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Leaders in Jewish Camp field honored at the 2011 Grinspoon Institute Annual Conference


FOR IMMEDIATE RELEASE

November 14, 2011

Harold Grinspoon and Larry Moses
SPRINGFIELD, Mass. - Leaders in the field of Jewish Camp were honored at the 2011 Grinspoon Institute Annual Conference, which was held in mid-November in Springfield, Mass. More than 375 camp professionals and board leaders from across North America attended to discuss best practices for improving the long-term viability and success of Jewish overnight camp.

The Grinspoon Institute of Jewish Philanthropy, a program of the Harold Grinspoon Foundation, offers free consulting services to over 90 nonprofit Jewish camps and other organizations throughout North America in the areas of board development, strategic planning, fundraising, and technology for outreach. Over the past six years, affiliated camps self-report collectively raising more than $140 million, of which the Grinspoon Institute's matching grant programs has leveraged over $60 million in charitable contributions to Jewish camps. These funds have been used for capital improvements, scholarships, expansions, and improvements all for the benefit of Jewish children. Research has shown that the Jewish overnight camp experience has a profound positive impact on the creation of life-long Jewish identity.

This year's conference theme, "Leaders in the Field" recognizes that the professional and volunteer leaders who are committed to Jewish camp are enjoying a remarkable moment in our field. Jewish camps are forging new ties to enthusiastic alumni, developing high performance governing boards, and inspiring new levels of philanthropic investment from people who value our essential role in securing the future well-being of the Jewish people. Jewish Camp is being recognized for having effective positive impact in the formation of life long Jewish identity and affiliation. Jewish camps are developing the future leaders of the Jewish community.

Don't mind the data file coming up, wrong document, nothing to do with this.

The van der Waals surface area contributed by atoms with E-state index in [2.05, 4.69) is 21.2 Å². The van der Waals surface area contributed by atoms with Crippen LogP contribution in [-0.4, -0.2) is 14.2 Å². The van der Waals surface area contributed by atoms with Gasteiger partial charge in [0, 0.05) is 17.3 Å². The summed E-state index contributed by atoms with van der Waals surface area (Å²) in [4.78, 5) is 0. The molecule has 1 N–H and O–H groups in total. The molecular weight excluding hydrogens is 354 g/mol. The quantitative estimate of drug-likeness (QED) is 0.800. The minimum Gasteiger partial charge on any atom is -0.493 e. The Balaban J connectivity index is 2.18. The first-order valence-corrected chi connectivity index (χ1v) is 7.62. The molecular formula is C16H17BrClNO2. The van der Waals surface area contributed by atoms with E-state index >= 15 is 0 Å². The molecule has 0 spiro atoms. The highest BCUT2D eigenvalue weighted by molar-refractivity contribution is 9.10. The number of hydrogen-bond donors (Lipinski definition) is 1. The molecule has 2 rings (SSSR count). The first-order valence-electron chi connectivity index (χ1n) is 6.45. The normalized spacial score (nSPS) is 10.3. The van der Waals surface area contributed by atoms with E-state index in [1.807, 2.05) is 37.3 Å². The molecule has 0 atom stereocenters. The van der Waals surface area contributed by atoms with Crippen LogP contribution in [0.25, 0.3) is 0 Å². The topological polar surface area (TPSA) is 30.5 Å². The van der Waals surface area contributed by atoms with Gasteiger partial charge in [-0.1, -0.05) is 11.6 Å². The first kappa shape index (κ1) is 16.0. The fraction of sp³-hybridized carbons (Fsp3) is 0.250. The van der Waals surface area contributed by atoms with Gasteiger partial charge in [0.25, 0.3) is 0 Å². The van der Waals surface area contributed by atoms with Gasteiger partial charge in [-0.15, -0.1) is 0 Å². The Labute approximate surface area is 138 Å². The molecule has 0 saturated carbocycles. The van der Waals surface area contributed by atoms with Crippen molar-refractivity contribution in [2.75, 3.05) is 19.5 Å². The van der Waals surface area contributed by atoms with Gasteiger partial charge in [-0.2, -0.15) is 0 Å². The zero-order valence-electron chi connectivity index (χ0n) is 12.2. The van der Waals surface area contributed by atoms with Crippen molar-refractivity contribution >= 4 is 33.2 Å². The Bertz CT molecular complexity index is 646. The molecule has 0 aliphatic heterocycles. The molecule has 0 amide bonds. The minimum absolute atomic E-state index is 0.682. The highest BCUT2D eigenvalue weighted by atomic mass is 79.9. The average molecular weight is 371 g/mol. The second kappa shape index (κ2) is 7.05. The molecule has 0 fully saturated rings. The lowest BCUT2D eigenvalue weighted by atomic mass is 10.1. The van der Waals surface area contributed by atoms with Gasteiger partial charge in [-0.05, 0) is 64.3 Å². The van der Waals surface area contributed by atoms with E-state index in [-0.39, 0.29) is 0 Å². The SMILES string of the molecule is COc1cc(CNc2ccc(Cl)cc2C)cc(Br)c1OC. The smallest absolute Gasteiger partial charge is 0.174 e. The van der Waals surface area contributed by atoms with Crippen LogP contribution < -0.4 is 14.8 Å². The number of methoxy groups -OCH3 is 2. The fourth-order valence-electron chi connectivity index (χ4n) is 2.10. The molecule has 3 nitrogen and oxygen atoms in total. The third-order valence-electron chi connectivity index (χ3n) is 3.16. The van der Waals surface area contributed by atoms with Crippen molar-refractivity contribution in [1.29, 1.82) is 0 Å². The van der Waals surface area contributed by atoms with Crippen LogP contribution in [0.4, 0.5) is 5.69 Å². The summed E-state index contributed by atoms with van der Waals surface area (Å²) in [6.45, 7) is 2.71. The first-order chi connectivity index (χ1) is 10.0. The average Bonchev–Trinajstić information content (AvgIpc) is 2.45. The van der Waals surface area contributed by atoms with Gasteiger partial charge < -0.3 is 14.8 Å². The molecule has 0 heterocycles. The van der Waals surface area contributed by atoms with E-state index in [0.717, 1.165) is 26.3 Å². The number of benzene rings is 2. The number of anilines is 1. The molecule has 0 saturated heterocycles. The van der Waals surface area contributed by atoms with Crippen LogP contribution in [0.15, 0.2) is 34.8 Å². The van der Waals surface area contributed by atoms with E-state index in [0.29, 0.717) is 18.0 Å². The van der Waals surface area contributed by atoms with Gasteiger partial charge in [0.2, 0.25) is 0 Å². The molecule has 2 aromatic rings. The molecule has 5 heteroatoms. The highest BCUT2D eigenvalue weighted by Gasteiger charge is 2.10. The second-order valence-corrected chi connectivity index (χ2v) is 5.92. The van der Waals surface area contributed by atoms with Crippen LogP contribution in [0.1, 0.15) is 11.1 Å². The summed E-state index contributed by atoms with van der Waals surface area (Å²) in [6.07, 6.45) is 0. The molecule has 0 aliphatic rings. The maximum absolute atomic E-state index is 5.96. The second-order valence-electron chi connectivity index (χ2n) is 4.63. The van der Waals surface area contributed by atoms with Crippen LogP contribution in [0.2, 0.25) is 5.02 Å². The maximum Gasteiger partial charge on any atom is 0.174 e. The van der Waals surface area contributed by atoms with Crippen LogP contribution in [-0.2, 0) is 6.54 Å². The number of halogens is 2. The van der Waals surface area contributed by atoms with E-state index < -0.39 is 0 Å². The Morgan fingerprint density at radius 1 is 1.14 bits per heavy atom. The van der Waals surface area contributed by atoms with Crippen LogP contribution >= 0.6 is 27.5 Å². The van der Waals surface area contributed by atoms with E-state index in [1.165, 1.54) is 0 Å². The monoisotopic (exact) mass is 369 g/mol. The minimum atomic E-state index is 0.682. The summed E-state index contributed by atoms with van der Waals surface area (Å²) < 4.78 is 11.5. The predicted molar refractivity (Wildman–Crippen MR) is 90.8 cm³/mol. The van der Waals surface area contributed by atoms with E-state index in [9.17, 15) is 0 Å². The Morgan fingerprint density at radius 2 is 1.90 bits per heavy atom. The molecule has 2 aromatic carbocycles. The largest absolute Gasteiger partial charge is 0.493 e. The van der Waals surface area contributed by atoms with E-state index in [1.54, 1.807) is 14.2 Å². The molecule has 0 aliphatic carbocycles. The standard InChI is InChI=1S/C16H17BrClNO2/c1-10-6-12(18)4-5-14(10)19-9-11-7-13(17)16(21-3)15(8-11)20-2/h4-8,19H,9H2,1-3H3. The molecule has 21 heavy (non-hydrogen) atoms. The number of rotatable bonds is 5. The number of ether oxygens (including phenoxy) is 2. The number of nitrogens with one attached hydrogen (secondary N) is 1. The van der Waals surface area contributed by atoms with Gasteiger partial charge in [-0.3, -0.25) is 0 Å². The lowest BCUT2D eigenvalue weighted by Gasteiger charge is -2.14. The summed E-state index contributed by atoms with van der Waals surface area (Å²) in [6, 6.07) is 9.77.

Camps that demonstrated outstanding achievements over the past year were presented with Grinspoon Institute Awards - the second annual presentation of awards dedicated solely for the field of Jewish overnight summer camp. The following awards - generously co-sponsored this year by the Ben and Esther Rosenbloom Foundation - were presented at the conference:

  • The Outstanding Fundraising Professional award was given to Holly Guncheon of Herzl Camp (Webster, Wisconsin) for her significant impact building long-term vitality and sustainability through increased cultivation, solicitation, and stewardship efforts.
  • The Outstanding Board Leadership award was given to Irving Potter of Camp B'nai B'rith (Neotsu, Oregon) for his work to significantly improve Camp B'nai' B'rith's board governance, fundraising and planning.
  • The Impact in Technology Award was given to Camp Morasha in Lakewood, Pennsylvania for its integrated use of technology for internal effectiveness and improved communications, community-building, and fundraising through the strategic use of their donor database, social media tools, eNewsletters and their website.